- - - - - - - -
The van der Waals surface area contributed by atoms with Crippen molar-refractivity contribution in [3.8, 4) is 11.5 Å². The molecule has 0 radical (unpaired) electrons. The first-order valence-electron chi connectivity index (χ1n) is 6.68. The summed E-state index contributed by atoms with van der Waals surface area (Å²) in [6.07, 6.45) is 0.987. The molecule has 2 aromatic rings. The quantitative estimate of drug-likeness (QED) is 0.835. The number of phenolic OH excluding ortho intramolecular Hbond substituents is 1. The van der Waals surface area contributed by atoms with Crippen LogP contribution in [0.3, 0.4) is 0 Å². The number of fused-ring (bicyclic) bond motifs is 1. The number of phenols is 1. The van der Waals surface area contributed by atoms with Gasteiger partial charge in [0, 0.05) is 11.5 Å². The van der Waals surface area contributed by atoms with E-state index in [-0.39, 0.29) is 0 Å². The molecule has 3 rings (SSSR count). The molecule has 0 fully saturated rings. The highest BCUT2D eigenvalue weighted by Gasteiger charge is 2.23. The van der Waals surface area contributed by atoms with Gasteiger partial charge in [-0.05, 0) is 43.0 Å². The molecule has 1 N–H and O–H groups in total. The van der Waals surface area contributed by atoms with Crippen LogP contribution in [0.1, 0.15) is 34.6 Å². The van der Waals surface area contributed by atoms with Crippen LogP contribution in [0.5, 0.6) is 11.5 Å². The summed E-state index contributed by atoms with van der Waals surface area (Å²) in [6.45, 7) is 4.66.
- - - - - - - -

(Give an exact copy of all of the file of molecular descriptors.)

The van der Waals surface area contributed by atoms with Crippen molar-refractivity contribution in [3.8, 4) is 11.5 Å². The molecule has 0 radical (unpaired) electrons. The first-order valence-electron chi connectivity index (χ1n) is 6.68. The summed E-state index contributed by atoms with van der Waals surface area (Å²) in [6.07, 6.45) is 0.987. The molecule has 2 aromatic rings. The quantitative estimate of drug-likeness (QED) is 0.835. The number of phenolic OH excluding ortho intramolecular Hbond substituents is 1. The van der Waals surface area contributed by atoms with Crippen LogP contribution in [0.3, 0.4) is 0 Å². The number of fused-ring (bicyclic) bond motifs is 1. The number of phenols is 1. The van der Waals surface area contributed by atoms with Gasteiger partial charge in [0, 0.05) is 11.5 Å². The van der Waals surface area contributed by atoms with E-state index in [-0.39, 0.29) is 0 Å². The molecule has 3 rings (SSSR count). The molecule has 0 fully saturated rings. The highest BCUT2D eigenvalue weighted by Gasteiger charge is 2.23. The van der Waals surface area contributed by atoms with Gasteiger partial charge in [-0.05, 0) is 43.0 Å². The molecule has 1 N–H and O–H groups in total. The van der Waals surface area contributed by atoms with Crippen LogP contribution in [0.1, 0.15) is 34.6 Å². The van der Waals surface area contributed by atoms with Crippen LogP contribution in [0.5, 0.6) is 11.5 Å². The summed E-state index contributed by atoms with van der Waals surface area (Å²) in [6.45, 7) is 4.66.